Digital-Currency Fever May Spread to Federal Reserve

By Michael S. Derby Features Dow Jones Newswires

It is time to start thinking about Fedcoin.

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For years central bankers have seen digital currencies as a curiosity to keep an eye on. But now they are increasingly looking at whether they should create their own.

"It's really very premature to be talking about the Federal Reserve offering digital currencies, but it is something we are thinking about," New York President William Dudley said on Wednesday.

Mr. Dudley was speaking in the shadow of bitcoin, an electronic form of money that has soared in value this year, fueling an investment mania. Bitcoin is created privately, unlike national currencies such as the U.S. dollar and British pound that are issued by governments, typically through their central banks.

Since central banks rely on their control of the money supply to guide their economies and electronic payment methods are rising in popularity, officials have begun pondering whether they might need to get in the game.

The Fed and its foreign counterparts already create money electronically, working directly through private banks, which in turn loan money electronically to businesses, households and others. But the U.S. government also turns some of that into paper dollars and metal coins. The Fed issues no separate currency that exists only on the internet, without any tangible cash form.

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Fed officials have long held that bitcoin is no rival for the dollar, and they don't see that changing. So far, it is neither stable in value nor universally accepted as a form of payment. Imagine trying to find a barber, for example, who accepts bitcoin and could reliably price the trim when the currency's value oscillated wildly.

But change is in the air. Some central banks, such as Sweden's Riksbank, are weighing the creation of their own versions of digital currencies.

San Francisco Fed President John Williams said Wednesday the topic of a central bank-issued digital currency would be "a very exciting area" of research over the next decade.

Academics have already been laying the intellectual groundwork for official digital money.

Central bank-issued digital money "can serve as a practically costless medium of exchange, secure store of value, and stable unit of account," wrote economics professors Michael Bordo of Rutgers University and Andrew Levin of Dartmouth College in a paper published earlier this year.

They say central bank-issued digital money would be painless for those who want to use it. It could be accessed via accounts directly at the Fed, or more likely, from private banks in partnership with the central bank. The accounts would earn interest, which would allow the Fed to conduct monetary policy through interest-rate changes right at the consumer level, replicating the tools the central bank now uses via banks and money managers.

Fed-issued digital money would also make payments fast and costless, removing the wait for money to clear into an account, or fees to move cash around.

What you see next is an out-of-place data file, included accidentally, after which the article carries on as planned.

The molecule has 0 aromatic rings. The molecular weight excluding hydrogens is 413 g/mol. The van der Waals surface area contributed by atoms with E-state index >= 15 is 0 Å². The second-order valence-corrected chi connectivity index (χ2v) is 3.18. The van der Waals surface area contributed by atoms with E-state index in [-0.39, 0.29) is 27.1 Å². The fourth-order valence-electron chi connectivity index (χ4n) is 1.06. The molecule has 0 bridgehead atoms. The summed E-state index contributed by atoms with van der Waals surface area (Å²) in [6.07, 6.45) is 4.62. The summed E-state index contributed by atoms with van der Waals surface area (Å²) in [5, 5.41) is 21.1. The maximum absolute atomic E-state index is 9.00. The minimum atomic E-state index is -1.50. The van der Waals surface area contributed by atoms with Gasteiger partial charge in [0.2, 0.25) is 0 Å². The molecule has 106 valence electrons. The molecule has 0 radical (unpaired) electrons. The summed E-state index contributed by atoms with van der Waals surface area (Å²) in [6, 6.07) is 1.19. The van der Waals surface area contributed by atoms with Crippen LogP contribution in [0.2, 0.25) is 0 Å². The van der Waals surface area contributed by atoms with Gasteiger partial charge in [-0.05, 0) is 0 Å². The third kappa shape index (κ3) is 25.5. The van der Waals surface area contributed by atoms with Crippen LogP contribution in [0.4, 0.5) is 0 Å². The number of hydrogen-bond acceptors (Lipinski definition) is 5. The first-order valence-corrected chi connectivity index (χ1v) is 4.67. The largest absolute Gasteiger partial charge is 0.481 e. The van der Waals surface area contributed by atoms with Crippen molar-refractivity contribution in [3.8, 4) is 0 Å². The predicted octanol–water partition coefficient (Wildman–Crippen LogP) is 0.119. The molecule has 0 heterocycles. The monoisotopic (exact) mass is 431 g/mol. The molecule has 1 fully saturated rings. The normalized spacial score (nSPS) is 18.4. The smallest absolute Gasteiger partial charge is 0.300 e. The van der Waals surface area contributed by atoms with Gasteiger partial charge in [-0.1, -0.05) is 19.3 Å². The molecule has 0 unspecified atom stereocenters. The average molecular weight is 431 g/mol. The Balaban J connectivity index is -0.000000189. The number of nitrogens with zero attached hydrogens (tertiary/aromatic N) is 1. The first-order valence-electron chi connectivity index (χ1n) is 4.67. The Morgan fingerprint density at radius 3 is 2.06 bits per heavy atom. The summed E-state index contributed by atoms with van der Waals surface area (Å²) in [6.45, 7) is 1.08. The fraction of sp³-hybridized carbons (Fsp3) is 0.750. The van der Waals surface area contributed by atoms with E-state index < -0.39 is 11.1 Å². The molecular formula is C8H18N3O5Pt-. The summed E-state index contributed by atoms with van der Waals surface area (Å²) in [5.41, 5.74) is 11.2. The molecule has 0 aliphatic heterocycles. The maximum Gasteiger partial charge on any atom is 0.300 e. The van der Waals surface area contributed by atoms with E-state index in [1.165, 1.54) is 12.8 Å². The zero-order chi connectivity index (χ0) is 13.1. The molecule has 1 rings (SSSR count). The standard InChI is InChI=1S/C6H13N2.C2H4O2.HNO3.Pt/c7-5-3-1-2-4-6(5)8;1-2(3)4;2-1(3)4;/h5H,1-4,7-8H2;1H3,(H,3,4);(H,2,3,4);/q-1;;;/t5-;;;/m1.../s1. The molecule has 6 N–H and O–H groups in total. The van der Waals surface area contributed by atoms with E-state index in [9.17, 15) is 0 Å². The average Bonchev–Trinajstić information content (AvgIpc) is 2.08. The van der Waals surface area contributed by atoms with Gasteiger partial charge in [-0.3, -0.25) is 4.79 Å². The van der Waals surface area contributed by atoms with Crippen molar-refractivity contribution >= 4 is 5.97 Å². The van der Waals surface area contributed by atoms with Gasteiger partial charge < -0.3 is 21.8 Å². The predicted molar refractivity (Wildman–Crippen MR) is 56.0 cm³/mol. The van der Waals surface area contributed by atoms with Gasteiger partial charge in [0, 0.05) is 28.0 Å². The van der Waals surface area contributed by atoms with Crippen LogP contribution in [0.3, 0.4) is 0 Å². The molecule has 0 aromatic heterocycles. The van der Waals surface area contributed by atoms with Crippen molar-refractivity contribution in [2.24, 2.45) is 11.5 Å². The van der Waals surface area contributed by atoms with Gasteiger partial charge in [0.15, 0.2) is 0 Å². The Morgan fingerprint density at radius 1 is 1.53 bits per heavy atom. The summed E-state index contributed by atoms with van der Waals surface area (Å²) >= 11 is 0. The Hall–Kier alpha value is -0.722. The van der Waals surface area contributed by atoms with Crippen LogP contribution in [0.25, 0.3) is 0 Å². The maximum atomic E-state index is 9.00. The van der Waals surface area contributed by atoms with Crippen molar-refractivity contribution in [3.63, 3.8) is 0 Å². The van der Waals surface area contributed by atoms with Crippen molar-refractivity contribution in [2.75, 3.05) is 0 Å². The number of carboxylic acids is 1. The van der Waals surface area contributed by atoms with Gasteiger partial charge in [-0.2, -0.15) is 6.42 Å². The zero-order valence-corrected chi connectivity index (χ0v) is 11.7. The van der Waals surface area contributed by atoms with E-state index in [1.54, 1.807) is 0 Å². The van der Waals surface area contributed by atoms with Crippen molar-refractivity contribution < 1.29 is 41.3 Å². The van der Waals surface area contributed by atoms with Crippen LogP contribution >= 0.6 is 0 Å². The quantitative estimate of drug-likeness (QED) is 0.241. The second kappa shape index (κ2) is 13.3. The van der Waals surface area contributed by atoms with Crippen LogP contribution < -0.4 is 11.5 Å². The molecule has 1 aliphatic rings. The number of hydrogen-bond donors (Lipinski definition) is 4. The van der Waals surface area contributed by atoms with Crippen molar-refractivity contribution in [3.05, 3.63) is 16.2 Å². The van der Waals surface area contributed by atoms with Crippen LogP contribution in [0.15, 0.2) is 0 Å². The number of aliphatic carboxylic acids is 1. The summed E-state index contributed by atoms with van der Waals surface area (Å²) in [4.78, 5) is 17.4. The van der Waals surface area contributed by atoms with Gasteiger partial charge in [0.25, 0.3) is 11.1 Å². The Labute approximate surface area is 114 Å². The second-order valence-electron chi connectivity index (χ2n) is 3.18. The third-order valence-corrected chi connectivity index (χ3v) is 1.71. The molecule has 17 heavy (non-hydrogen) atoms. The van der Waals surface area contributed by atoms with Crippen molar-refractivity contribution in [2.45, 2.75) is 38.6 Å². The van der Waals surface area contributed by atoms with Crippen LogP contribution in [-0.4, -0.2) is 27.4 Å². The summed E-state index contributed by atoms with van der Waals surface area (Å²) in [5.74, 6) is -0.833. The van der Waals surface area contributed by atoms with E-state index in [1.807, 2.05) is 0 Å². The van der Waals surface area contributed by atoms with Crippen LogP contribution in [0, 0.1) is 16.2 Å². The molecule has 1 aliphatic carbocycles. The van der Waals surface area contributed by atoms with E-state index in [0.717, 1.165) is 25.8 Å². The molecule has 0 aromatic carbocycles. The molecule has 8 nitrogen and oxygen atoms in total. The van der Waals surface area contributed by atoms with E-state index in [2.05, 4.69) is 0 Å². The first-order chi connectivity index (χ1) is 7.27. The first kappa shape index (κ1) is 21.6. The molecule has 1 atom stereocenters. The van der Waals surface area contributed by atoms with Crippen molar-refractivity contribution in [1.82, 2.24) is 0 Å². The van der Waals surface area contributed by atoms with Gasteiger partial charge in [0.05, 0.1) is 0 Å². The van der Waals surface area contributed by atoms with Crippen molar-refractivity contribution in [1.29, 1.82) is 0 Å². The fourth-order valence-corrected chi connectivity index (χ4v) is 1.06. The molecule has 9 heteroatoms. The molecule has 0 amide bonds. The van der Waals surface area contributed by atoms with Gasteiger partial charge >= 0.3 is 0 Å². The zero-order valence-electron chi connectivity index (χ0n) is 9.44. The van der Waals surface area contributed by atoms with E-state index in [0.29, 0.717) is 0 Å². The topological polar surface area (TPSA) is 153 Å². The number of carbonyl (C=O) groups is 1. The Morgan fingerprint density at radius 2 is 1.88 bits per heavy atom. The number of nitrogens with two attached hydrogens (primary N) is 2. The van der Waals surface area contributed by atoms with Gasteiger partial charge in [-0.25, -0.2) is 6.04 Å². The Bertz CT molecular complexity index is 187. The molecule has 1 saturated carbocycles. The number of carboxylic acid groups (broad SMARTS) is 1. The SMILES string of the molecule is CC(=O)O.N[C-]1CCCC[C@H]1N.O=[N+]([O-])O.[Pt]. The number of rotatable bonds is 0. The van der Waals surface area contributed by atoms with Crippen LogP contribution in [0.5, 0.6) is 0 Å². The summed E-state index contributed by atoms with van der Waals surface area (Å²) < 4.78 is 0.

"It's urgent for the Federal Reserve to move forward" on this matter, Mr. Levin said in an interview Friday. Given that it would, in many ways, be an extension of how the Fed already operates, implementation need not be that onerous, he said.

Key Fed officials don't share that urgency. Governor Jerome Powell, whom President Donald Trump has nominated to become Fed chairman, said in June about Fed-issued digital money: "My approach to that would be very, very cautious."

The Fed's regulatory leader, Randal Quarles, is on that same page. In remarks Thursday, he said there are a host of legal, technological and privacy issues that must be addressed before anything can move forward.

"I am particularly concerned that a central-bank-issued digital currency that's held widely around the globe could be the subject of serious cyberattacks and could be widely used in money laundering and terrorist financing," Mr. Quarles said. It is also possible a central bank system could complicate the ability of banks to make loans and upend private efforts to create more efficient payment systems, he said.

Mr. Quarles sees a more narrow path as likely. He called for more research into "limited-purpose" digital money that could, for example, be used to help settle transactions between banks.

There are also privacy worries. People and companies might not want to bank directly with a government arm such as the Fed if offered the chance.

There is also the fact that, for many Americans, cash remains king. The rise of phone-based payment systems and merchants who are willing to take cards for small-scale purchases haven't made much of a dent, according to data compiled by several regional Fed banks. Cash remains popular for small transactions, and if there is anything moving people away from cash, it is the shift from brick-and-mortar shopping to online purchases, the report noted.

Mr. Dudley noted another impediment to U.S. government-backed digital dollars: compared with people in other developed economies, many Americans don't even have bank accounts.

Write to Michael S. Derby at michael.derby@wsj.com

(END) Dow Jones Newswires

December 03, 2017 11:14 ET (16:14 GMT)